The progressive rock trailblazers' fifth studio release was their first with producer Rodger Bain.
The acclaimed 1978 release was soon making it six No. 1 US albums in a row for the Stones, when it replaced Gerry Rafferty’s ‘City To City’ at the top.
Some artists toil their whole careers to make a classic album, while others hit it straight out of the gate, here are some young musicians who got it right.
Their 1969 single caused Robin Gibb's temporary departure from the trio.
Disco was the music of liberation, inclusiveness and empowerment with a four-on-the-floor bassline as its rallying cry. See why it's OK to like disco.
Whether they supported each other or had epic falling outs, here are some of our favourite musical sibling groups that have forged music history together.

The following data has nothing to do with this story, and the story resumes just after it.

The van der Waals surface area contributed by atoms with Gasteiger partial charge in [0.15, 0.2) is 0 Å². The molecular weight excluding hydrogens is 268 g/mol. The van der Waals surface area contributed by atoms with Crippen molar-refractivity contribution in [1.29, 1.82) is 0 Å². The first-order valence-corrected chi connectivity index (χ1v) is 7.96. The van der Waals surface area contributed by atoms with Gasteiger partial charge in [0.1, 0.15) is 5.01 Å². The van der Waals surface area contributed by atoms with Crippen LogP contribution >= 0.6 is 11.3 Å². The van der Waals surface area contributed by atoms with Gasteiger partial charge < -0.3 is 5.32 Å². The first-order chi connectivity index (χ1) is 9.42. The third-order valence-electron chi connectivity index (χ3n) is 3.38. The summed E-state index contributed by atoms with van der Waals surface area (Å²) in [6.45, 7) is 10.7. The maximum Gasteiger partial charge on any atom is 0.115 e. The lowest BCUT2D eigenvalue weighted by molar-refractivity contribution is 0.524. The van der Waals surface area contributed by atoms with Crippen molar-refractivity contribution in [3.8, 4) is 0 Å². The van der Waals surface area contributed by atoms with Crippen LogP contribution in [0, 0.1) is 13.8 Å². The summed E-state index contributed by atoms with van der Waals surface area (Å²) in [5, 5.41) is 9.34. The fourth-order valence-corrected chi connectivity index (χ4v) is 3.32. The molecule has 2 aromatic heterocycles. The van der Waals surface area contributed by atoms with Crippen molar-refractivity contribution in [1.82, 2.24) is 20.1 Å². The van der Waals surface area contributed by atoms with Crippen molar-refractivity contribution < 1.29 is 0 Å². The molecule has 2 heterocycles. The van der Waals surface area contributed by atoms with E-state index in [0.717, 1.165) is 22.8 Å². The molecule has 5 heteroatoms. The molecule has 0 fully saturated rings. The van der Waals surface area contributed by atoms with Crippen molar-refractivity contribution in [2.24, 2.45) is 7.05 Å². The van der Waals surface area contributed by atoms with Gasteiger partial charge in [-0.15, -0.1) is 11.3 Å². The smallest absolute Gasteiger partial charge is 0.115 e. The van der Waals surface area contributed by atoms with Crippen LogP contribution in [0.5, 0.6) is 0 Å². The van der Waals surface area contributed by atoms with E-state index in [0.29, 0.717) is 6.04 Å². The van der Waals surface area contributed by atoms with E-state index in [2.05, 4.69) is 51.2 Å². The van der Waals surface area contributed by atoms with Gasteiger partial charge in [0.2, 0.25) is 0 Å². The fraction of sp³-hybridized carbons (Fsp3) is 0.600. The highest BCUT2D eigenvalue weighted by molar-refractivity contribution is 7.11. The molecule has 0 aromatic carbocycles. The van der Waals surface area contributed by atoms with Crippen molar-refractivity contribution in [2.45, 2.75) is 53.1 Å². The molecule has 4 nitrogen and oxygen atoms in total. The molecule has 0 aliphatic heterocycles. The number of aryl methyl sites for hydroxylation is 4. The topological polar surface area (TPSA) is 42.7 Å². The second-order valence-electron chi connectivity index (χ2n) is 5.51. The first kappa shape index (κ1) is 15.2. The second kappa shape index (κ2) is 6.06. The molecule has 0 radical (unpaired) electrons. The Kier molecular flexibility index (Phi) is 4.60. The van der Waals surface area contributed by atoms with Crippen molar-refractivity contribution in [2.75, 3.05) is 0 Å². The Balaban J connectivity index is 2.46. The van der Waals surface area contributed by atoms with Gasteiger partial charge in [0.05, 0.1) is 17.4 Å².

Ringo's first studio recording outside of The Beatles featured remakes of standards that the Starkey family would sing around the house and at special gatherings.
The LPs includes such hugely successful releases as 'Main Course' and 'Children Of The World.'
Such was the popularity of British band The Herd that the emerging Peter Frampton was dubbed “The Face of ’68.”
The group's 1976 R&B hit would be hugely influential on Rodgers as he crafted a 1980s Bowie smash.
Completed at the end of 1978 at ABBA's Polar Music Studios, ‘Chiquitita’ soon emerged as the first single from their ‘Voulez-Vous’ album.
'Revival (Love Is Everywhere)' emerged from the band's 'Idlewild South' album and gave them a debut on the Billboard Hot 100.
'Wichita Lineman' was the only one of Glen's LPs to make the top of both the country and pop album charts.
The satirical 'White Punks On Dope' became one of the enduring anthems of the new wave period.
The rock favourites hit the UK top ten with their version of the Russ Ballard song.